Entheo

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  1. Hmm, according to some research, it is also found in Australia, at Brown´s River in Tasmania, and at Mt. Bartle Frere in Queensland.
  2. Hi there, wanting to refresh my mycology, I wanted to go through some lectures, so I went searching and found this from the Washington State University General Mycology 521 Class http://classes.plant...wsu.edu/plp521/ And here were links to several of the lecture powerpoints on this site http://www.ppt2txt.c...antpath.wsu.edu But after lots of searching (and quite difficult searching at times) here is a list of all the links that I could find (they seemed to have moved lectures around in different years, hence some missing lecures and doubling up of other Lecture numbers) General Mycology Syllabus 2007 http://classes.plant...abus%202007.doc Lecture 1 Intro to Mycology http://classes.plant...%20Mycology.ppt Lecture 2 Intro to Kingdom Fungi http://classes.plant...dom%20Fungi.ppt Lecture 3 Fungal Growth http://classes.plant...yphomycetes.ppt Lecture 3 Asexual fungi (cont.) Introduction to Ascomycota http://classes.plant...oelomycetes.ppt Lecture 4 http://www.plantpath...ure%209-11f.ppt Lecture 5 Hemiascomycetes - Yeasts http://classes.plant...20%20yeasts.ppt Lecture 6 Eurotiales - Filamentous Ascomycetes http://classes.plant...0Eurotiales.ppt Lecture 7 Erysiphales - Powdery mildews. http://classes.plant...Erysiphales.ppt Lecture 8 Pyrenomycetes - Claviceps http://classes.plant...renomycetes.ppt Lecture 9 Loculoascomycetes - Sooty Molds http://classes.plant...ascomycetes.ppt Lecture 10 Discomycetes - Cup fungi http://classes.plant...iscomycetes.ppt Lecture 11 Gasteromycetes - Puffballs http://classes.plant...teromycetes.ppt Lecture 11 Intro to Basidiomycota some aphyllophorales http://classes.plant...llophorales.ppt Lecture 12 Mycorrhizal Relations Hymenomycetes http://classes.plant.../Mycorrhiza.ppt Lecture 12 Mushrooms http://classes.plant...20Mushrooms.ppt Lecture 13 Heterobasidiomycetes - Jelly Fungi http://classes.plant...lly%20Fungi.ppt Lecture 14 Ustilaginomycetes - Smuts http://classes.plant...014%20Smuts.ppt Lecture 15 Pucciniomycotina - Rusts http://classes.plant...015%20Rusts.ppt Lecture 16 Mucorales http://classes.plant...20Mucorales.ppt Lecture 17 Zygomycetes and Trichomycetes http://classes.plant...ichomycetes.ppt Lecture 18 Chytrids http://classes.plant...%20Chytrids.ppt Lecture 20 Intro to Straminipiles - Diatoms & brown algae http://classes.plant...raminipiles.ppt Lecture 21 Oomycota part 1 http://classes.plant...%20part%201.ppt Lecture 22 Oomycota part 2 http://classes.plant...%20part%202.ppt Lecture 23 Cellular Slime Molds http://classes.plant...ime%20Molds.ppt Lecture 24 Myxomycetes - Plasmodial Slime Molds http://classes.plant...ime%20Molds.ppt Xtra - Lecture Cellular Slime Molds and Plasmodiophorids http://classes.plant...odiophorids.doc Lecture 25 Lichens http://classes.plant...1%20Lichens.ppt Lecture 25 Supplement - Lichens of North America http://classes.plant...ecture%2025.ppt Lecture 27 2003 Phylogeny and Evolution http://classes.plant...20Evolution.ppt Xtra - Lab 5 Archiascomycetes and Saccharomycetales http://classes.plant...romycetales.ppt If anybody knows of a Mycology course with notes/handouts up on the web, please put it up It will be a valuble resource for mycologists out there.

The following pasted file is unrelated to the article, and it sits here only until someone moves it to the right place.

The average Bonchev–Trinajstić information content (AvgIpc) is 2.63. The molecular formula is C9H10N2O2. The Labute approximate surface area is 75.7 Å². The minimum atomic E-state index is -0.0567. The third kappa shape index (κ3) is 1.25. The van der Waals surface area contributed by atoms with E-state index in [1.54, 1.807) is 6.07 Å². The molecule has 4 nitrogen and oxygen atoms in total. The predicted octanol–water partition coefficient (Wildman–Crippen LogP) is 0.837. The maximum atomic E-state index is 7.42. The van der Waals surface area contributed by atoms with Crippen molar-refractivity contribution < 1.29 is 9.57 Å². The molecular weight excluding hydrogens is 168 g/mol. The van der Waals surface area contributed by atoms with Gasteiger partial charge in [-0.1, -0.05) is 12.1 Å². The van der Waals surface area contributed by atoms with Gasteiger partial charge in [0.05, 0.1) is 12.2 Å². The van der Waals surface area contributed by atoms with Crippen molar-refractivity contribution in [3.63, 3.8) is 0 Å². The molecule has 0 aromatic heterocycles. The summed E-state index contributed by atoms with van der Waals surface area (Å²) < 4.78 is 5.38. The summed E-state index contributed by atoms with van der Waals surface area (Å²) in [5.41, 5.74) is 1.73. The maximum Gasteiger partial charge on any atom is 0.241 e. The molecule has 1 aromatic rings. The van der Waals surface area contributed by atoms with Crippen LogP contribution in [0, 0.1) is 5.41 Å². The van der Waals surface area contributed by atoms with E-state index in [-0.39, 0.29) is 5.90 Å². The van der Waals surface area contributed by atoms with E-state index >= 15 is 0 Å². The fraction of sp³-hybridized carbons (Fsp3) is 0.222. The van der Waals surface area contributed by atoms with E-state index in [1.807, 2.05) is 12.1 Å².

3. The Silver Morning Glory, Argyreia nervosa, is found from India to Australia as a native, its introduced into Hawaii. So we should just be calling it by its pre-Americanised common name, the Silver Morning Glory.
  4. While not dissing the Reader's Digest, I think there are better books about Australia's native plant usage out there,